Last semester, OU student Christopher Flores was charged with lewd acts against a child during the field teaching required for his major. This incident has left OU College of Education administrators searching for ways to prevent similar incidents in the future.
According to College of Education Dean Gregg Garn, the college used to rely on a university-wide requirement for students to self-report their own criminal backgrounds as a means of ensuring that the students were qualified to train as teachers. There was no separate background check requirement or questionnaire required for admission into the College of Education.
However, steps were taken to protect any children that that students might come into contact with during their field work. Before students went out into the teaching field in any capacity, they had to sign a special form swearing that they met the same standards as any professional teacher, and before students were entrusted with their own student teaching project, they did have to pass a criminal background check.
A criminal background check for student teachers would be used to weed out students whose criminal histories indicated that they might be likely to harm children. However, the background check obviously will not be effective against students who may wish to harm children, but have never before been caught or convicted of a crime.
This may have been what happened in Christopher Flores’ case. The university said that he allegedly committed his crime while teaching in the field, so presumably this means he would have had to complete and pass the background check required for student teaching.
Another possibility is that Flores’ background check may not have been sufficiently thorough to identify all criminal records. The university has not specified what type of background check was used. In some cases, organizations that use state-based background checks end up missing criminal records from jurisdictions outside that state. It is much better to use a comprehensive national background check product such as US OneSEARCH from backgroundchecks.com. This tool compares an individual’s name and date of birth against a collection of over 450 million public criminal records taken from state and local databases across the country to ensure that no relevant public information is left out of the background check report. US OneSEARCH returns results almost instantly and is usually less expensive than a state-based check from a law enforcement agency.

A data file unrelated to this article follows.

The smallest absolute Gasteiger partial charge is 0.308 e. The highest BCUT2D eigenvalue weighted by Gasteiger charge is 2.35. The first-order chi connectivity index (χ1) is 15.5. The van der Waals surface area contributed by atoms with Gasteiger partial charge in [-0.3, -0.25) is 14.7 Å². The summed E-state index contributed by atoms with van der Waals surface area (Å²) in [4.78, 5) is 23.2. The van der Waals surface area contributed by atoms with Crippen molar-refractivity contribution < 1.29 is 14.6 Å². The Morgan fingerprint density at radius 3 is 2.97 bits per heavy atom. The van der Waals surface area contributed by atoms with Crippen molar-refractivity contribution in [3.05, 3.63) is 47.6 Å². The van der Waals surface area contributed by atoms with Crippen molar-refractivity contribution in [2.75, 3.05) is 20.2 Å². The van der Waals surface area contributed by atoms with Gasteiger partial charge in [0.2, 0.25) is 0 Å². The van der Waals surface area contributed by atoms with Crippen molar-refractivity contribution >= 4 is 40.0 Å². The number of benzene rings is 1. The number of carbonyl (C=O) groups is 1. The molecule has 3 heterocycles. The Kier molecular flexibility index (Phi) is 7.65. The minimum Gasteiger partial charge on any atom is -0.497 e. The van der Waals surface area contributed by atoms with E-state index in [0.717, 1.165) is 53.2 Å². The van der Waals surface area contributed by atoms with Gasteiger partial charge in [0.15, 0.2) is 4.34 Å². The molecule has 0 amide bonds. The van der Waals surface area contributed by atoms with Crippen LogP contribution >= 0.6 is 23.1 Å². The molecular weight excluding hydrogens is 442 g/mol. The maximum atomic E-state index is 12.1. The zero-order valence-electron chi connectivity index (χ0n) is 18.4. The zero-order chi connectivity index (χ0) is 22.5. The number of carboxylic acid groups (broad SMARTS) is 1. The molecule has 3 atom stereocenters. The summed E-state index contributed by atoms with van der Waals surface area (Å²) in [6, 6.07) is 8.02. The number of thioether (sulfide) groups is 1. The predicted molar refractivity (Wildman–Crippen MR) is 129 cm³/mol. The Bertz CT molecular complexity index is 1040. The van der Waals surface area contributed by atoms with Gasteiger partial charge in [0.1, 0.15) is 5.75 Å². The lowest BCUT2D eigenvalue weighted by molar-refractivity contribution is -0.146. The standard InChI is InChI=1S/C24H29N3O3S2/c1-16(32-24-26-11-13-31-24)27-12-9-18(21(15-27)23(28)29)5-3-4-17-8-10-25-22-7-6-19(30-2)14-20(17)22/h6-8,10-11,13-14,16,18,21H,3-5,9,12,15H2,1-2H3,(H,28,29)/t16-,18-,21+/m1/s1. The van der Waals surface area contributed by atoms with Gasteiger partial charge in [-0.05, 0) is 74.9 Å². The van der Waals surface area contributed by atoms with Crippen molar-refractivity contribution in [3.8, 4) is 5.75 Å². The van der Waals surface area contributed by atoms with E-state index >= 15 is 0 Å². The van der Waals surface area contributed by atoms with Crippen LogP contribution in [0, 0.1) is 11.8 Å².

In response to the Flores incident, administrators are now requiring that all students wishing to study education pass a criminal background check prior to enrolling in the College of Education. Hopefully, this new policy will provide children with added protection from predators during all teaching events that OU students participate in, not just during student teaching.
Students seem to be supporting the background check requirement so far. One early education major said it makes sense for education students to have to meet the same requirements as any child care worker or teacher from the very start. She doesn’t believe it will have any effect on enrollment. “People who are passionate about education will not be deterred by extra safety precautions.”
Founded during the Internet boom in 1999 by an executive in both staffing and information industries, backgroundchecks.com – a founding member of the National Association of Professional Background Screeners (NAPBS®) – has been able to create a service that provides a blend of flexible screening programs that includ instant, cost effective and comprehensive solutions. Their experience in database modeling of public records information has led backgroundchecks.com to become the leader in the acquisition and delivery of public records information by harnessing the power and technology of the Internet. To learn more visit www.backgroundchecks.com.
Author: Michael Klazema